Groups Form Plastic Free Mass

Coalition will push to phase out plastic in the state

Coalition members and legislators gathered at the Massachusetts State House to launch Plastic Free Mass. Photo: Adilson González Morales/CLF

September 13, 2023 (BOSTON, MA) – Over a dozen community and environmental groups have joined forces to form Plastic Free Mass, a new coalition dedicated to ending the use of polluting plastic. The group will push for new policies to protect our Commonwealth’s residents and natural resources by ending our plastic addiction and moving us toward a cleaner future.

The data couldn’t be clearer. Nearly 40% of the plastic produced annually is for single-use plastics and packaging. Very little plastic – between 5-6% in the United States – is actually recycled. Plastic is toxic and polluting at every stage of its lifecycle – from extraction and manufacturing, to use, recycling, and disposal. Many single-use plastics can be easily reduced, redesigned for reuse, or replaced with nontoxic alternatives.

Accordingly, we support legislation, policies, and programs that: phase out and avoid the production and use of any unnecessary single-use plastics, reduce and eliminate plastic packaging whenever possible, and modernize our state’s beverage container deposit system to include reuse and refill targets.

The members of Plastic Free Mass include Berkshire Environmental Action Team, Berkshire Zero Waste Initiative, Beyond Plastics, Clean Water Action, Conservation Law Foundation, Container Recycling Institute, Environmental League of Massachusetts, Friends of the Malden River, Just Zero, Metropolitan Area Planning Council, MetroWest Climate Solutions, Mothers Out Front, Oceana, Progressive Democrats of Massachusetts, Seaside Sustainability, Slingshot, and Story of Stuff.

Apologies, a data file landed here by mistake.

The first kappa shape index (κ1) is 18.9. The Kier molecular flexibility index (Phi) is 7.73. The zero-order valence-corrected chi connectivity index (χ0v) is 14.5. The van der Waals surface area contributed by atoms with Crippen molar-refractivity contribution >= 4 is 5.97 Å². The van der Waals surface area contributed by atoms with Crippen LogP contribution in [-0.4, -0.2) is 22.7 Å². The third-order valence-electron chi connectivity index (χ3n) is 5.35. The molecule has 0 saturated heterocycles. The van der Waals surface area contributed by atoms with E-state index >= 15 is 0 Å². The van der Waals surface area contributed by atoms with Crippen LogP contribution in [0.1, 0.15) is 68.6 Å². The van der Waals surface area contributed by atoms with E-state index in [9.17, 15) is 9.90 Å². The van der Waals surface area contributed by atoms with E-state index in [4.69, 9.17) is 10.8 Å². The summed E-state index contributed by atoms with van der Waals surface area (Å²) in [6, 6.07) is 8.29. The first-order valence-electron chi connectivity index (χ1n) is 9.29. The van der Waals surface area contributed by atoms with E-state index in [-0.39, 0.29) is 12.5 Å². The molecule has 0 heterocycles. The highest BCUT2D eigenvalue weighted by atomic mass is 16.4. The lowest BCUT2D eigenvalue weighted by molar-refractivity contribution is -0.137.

Experts are available for further comment.


“We cannot burn, bury, or recycle our way out of the plastics crisis. We need realistic, forward-moving change targeted at the root of the problem, not band-aids at the tail end of the problem. As the Senate lead filer of the Plastics Reduction Act and the Senate Chair of the Joint Committee on the Environment and Natural Resources, plastics reduction is one of my top priorities. I am proud to be deep in this collaborative work alongside Plastic Free Mass, many legislative colleagues, and climate activists in my district.”
State Senator Becca Rausch

“I’m so excited to celebrate the launch of Plastic Free Mass and to support them as they continue raising public awareness for the urgent need for significant legislative action to reduce plastics in our state. We need change now, and with this coalition of national, state, and local partners joining in the fight with one voice, I’m optimistic about the progress we can make together to protect our Commonwealth.”
State Senator Jason Lewis.

“It’s time to finally address the plastics crisis in Massachusetts. From modernizing our antiquated beverage container deposit system, to banning single-use plastic bags at checkout, to making producers of plastic packaging responsible for reducing packaging and managing plastic waste at its end of life, there are several pending bills that will take us in the right direction. We stand with our elected officials and pledge to keep up the momentum because there is no time to waste in taking a bite out of waste.”
Mara Shulman, Senior Attorney, Conservation Law Foundation

“The Commonwealth of Massachusetts is an environmental leader in so many ways, so it’s particularly disappointing to see us fall behind in the area of solid waste. For example, our state is one of the only states in New England without a statewide plastic bag ban, and our bottle bill has one of the lowest redemption rates in the country. We must move quickly and decisively to remedy these shortcomings or we risk falling even further behind in the fight to curb the climate crisis.”
Kirstie Pecci, Executive Director, Just Zero

“Reducing our plastic waste stream advances Massachusetts toward a safer and healthier economy and grows a green economy that creates quality jobs.”